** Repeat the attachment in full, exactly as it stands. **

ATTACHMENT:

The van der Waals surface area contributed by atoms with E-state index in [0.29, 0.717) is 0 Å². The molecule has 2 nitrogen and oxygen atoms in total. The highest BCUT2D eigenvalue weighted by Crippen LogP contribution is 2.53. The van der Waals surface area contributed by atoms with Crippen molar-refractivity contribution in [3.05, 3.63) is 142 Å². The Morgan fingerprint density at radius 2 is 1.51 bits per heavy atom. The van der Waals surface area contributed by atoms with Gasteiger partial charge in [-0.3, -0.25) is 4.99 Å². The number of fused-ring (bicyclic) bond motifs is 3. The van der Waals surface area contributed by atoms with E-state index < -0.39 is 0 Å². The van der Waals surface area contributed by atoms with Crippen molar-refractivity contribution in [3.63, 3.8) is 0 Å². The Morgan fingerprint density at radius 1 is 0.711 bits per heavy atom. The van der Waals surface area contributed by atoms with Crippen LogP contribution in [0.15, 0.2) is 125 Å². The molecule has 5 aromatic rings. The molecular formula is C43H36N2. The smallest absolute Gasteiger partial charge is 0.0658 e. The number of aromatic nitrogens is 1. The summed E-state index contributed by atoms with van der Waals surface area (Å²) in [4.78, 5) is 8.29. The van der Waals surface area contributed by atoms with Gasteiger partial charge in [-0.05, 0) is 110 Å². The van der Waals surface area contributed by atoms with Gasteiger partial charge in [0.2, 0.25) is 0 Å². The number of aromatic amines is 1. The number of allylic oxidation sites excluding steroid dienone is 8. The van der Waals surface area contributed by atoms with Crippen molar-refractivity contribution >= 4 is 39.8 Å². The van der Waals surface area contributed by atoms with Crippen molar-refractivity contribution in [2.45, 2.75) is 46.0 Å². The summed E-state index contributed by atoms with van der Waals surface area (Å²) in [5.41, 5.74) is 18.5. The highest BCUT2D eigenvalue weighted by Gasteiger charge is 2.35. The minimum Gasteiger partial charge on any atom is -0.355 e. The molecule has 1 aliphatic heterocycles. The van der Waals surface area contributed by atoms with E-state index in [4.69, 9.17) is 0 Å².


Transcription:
The van der Waals surface area contributed by atoms with E-state index in [0.29, 0.717) is 0 Å². The molecule has 2 nitrogen and oxygen atoms in total. The highest BCUT2D eigenvalue weighted by Crippen LogP contribution is 2.53. The van der Waals surface area contributed by atoms with Crippen molar-refractivity contribution in [3.05, 3.63) is 142 Å². The Morgan fingerprint density at radius 2 is 1.51 bits per heavy atom. The van der Waals surface area contributed by atoms with Gasteiger partial charge in [-0.3, -0.25) is 4.99 Å². The number of fused-ring (bicyclic) bond motifs is 3. The van der Waals surface area contributed by atoms with E-state index < -0.39 is 0 Å². The van der Waals surface area contributed by atoms with Crippen molar-refractivity contribution in [3.63, 3.8) is 0 Å². The Morgan fingerprint density at radius 1 is 0.711 bits per heavy atom. The van der Waals surface area contributed by atoms with Crippen LogP contribution in [0.15, 0.2) is 125 Å². The molecule has 5 aromatic rings. The molecular formula is C43H36N2. The smallest absolute Gasteiger partial charge is 0.0658 e. The number of aromatic nitrogens is 1. The summed E-state index contributed by atoms with van der Waals surface area (Å²) in [4.78, 5) is 8.29. The van der Waals surface area contributed by atoms with Gasteiger partial charge in [-0.05, 0) is 110 Å². The van der Waals surface area contributed by atoms with Gasteiger partial charge in [0.2, 0.25) is 0 Å². The number of aromatic amines is 1. The number of allylic oxidation sites excluding steroid dienone is 8. The van der Waals surface area contributed by atoms with Crippen molar-refractivity contribution >= 4 is 39.8 Å². The van der Waals surface area contributed by atoms with Crippen molar-refractivity contribution in [2.45, 2.75) is 46.0 Å². The summed E-state index contributed by atoms with van der Waals surface area (Å²) in [5.41, 5.74) is 18.5. The highest BCUT2D eigenvalue weighted by Gasteiger charge is 2.35. The minimum Gasteiger partial charge on any atom is -0.355 e. The molecule has 1 aliphatic heterocycles. The van der Waals surface area contributed by atoms with E-state index in [4.69, 9.17) is 0 Å².